Warren Buffett famously said, 'Volatility is far from synonymous with risk.' When we think about how risky a company is, we always like to look at its use of debt, since debt overload can lead to ruin. As with many other companies Darling Ingredients Inc. (NYSE:DAR) makes use of debt. But the real question is whether this debt is making the company risky.
What Risk Does Debt Bring?
Debt and other liabilities become risky for a business when it cannot easily fulfill those obligations, either with free cash flow or by raising capital at an attractive price. In the worst case scenario, a company can go bankrupt if it cannot pay its creditors. However, a more frequent (but still costly) occurrence is where a company must issue shares at bargain-basement prices, permanently diluting shareholders, just to shore up its balance sheet. Of course, debt can be an important tool in businesses, particularly capital heavy businesses. When we examine debt levels, we first consider both cash and debt levels, together.
What Is Darling Ingredients's Debt?
The image below, which you can click on for greater detail, shows that at April 2022 Darling Ingredients had debt of US$1.71b, up from US$1.44b in one year. However, it also had US$99.5m in cash, and so its net debt is US$1.61b.
A Look At Darling Ingredients' Liabilities
Zooming in on the latest balance sheet data, we can see that Darling Ingredients had liabilities of US$813.4m due within 12 months and liabilities of US$2.31b due beyond that. On the other hand, it had cash of US$99.5m and US$542.8m worth of receivables due within a year. So its liabilities outweigh the sum of its cash and (near-term) receivables by US$2.48b.
While this might seem like a lot, it is not so bad since Darling Ingredients has a market capitalization of US$9.49b, and so it could probably strengthen its balance sheet by raising capital if it needed to. However, it is still worthwhile taking a close look at its ability to pay off debt.
In order to size up a company's debt relative to its earnings, we calculate its net debt divided by its earnings before interest, tax, depreciation, and amortization (EBITDA) and its earnings before interest and tax (EBIT) divided by its interest expense (its interest cover). Thus we consider debt relative to earnings both with and without depreciation and amortization expenses.
Darling Ingredients's net debt of 1.8 times EBITDA suggests graceful use of debt. And the alluring interest cover (EBIT of 9.8 times interest expense) certainly does not do anything to dispel this impression. Notably, Darling Ingredients's EBIT launched higher than Elon Musk, gaining a whopping 166% on last year. The balance sheet is clearly the area to focus on when you are analysing debt. But ultimately the future profitability of the business will decide if Darling Ingredients can strengthen its balance sheet over time. So if you're focused on the future you can check out this free report showing analyst profit forecasts.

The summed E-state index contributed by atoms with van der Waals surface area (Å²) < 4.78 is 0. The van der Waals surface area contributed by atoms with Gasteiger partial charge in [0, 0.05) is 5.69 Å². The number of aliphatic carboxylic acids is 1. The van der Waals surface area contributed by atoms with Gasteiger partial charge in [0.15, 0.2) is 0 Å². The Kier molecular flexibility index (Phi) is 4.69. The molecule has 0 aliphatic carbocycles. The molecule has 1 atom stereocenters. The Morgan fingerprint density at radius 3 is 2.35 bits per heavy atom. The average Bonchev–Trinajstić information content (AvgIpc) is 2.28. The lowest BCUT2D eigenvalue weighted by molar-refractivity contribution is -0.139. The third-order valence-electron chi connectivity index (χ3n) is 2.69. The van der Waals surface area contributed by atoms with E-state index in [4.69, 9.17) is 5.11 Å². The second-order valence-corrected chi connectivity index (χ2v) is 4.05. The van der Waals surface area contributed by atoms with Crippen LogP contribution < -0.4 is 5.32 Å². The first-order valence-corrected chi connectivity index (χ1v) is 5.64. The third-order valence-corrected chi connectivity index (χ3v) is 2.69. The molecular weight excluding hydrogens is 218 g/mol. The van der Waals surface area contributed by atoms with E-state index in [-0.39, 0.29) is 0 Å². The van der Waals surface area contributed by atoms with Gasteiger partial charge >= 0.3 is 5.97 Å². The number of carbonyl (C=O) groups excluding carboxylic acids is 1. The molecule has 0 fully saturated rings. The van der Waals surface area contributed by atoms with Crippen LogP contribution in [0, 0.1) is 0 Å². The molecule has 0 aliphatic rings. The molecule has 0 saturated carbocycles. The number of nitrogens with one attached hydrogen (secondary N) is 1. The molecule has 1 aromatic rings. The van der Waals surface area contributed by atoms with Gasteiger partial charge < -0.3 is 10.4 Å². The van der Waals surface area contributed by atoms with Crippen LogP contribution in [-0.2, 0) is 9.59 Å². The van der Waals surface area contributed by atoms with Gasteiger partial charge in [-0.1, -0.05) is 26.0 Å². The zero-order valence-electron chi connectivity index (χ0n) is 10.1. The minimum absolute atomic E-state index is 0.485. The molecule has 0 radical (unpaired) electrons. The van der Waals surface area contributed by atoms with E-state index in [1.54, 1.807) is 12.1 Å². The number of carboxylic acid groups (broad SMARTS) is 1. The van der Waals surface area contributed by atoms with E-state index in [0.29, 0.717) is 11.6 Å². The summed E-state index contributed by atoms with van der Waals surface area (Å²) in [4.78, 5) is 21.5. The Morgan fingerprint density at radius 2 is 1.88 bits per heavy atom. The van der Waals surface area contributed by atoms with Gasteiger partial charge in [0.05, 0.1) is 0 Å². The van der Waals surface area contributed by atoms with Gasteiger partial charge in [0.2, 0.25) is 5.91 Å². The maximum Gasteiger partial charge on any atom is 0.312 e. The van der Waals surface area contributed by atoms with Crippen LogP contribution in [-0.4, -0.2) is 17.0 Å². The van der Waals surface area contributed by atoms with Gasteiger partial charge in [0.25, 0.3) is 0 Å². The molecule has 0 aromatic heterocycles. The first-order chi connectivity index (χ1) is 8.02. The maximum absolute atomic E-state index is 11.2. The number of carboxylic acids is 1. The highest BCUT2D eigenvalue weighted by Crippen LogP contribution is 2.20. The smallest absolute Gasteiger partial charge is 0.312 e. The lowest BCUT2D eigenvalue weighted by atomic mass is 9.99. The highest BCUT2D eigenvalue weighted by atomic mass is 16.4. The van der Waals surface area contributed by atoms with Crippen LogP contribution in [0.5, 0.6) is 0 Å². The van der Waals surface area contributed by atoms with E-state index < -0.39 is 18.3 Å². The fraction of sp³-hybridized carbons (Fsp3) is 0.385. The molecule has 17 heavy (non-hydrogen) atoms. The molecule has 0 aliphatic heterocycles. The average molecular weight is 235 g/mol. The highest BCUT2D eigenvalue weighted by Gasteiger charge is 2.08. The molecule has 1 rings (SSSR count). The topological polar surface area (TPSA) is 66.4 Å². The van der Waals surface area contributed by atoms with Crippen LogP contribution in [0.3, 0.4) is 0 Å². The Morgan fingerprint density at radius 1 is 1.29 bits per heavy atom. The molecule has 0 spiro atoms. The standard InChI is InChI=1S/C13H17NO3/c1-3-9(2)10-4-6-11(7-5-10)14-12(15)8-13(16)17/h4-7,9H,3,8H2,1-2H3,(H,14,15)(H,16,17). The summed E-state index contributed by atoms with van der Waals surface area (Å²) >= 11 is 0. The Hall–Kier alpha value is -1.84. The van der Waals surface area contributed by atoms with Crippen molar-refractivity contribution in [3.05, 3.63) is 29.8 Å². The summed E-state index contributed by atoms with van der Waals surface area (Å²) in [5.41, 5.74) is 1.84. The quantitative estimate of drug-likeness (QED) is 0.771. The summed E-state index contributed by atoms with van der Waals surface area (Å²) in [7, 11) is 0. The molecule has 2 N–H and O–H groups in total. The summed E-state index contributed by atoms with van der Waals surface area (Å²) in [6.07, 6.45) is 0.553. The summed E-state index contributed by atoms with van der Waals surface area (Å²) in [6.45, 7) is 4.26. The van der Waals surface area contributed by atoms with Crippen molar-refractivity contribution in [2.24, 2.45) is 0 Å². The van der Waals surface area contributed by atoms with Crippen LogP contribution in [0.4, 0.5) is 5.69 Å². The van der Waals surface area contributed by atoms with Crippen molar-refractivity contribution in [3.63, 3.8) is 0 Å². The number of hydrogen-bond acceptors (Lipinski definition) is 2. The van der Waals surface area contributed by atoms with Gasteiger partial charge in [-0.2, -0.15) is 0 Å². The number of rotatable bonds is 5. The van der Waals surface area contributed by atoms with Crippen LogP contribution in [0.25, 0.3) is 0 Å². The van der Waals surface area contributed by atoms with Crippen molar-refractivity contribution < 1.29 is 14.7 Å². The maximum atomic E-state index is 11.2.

Finally, a company can only pay off debt with cold hard cash, not accounting profits. So we clearly need to look at whether that EBIT is leading to corresponding free cash flow. During the last three years, Darling Ingredients generated free cash flow amounting to a very robust 98% of its EBIT, more than we'd expect. That puts it in a very strong position to pay down debt.
Darling Ingredients's conversion of EBIT to free cash flow suggests it can handle its debt as easily as Cristiano Ronaldo could score a goal against an under 14's goalkeeper. And that's just the beginning of the good news since its EBIT growth rate is also very heartening. Zooming out, Darling Ingredients seems to use debt quite reasonably; and that gets the nod from us. While debt does bring risk, when used wisely it can also bring a higher return on equity. There's no doubt that we learn most about debt from the balance sheet. But ultimately, every company can contain risks that exist outside of the balance sheet. To that end, you should be aware of the 2 warning signs we've spotted with Darling Ingredients .
At the end of the day, it's often better to focus on companies that are free from net debt. You can access our special list of such companies (all with a track record of profit growth). It's free.
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This article by Simply Wall St is general in nature. We provide commentary based on historical data and analyst forecasts only using an unbiased methodology and our articles are not intended to be financial advice. It does not constitute a recommendation to buy or sell any stock, and does not take account of your objectives, or your financial situation. We aim to bring you long-term focused analysis driven by fundamental data. Note that our analysis may not factor in the latest price-sensitive company announcements or qualitative material. Simply Wall St has no position in any stocks mentioned.
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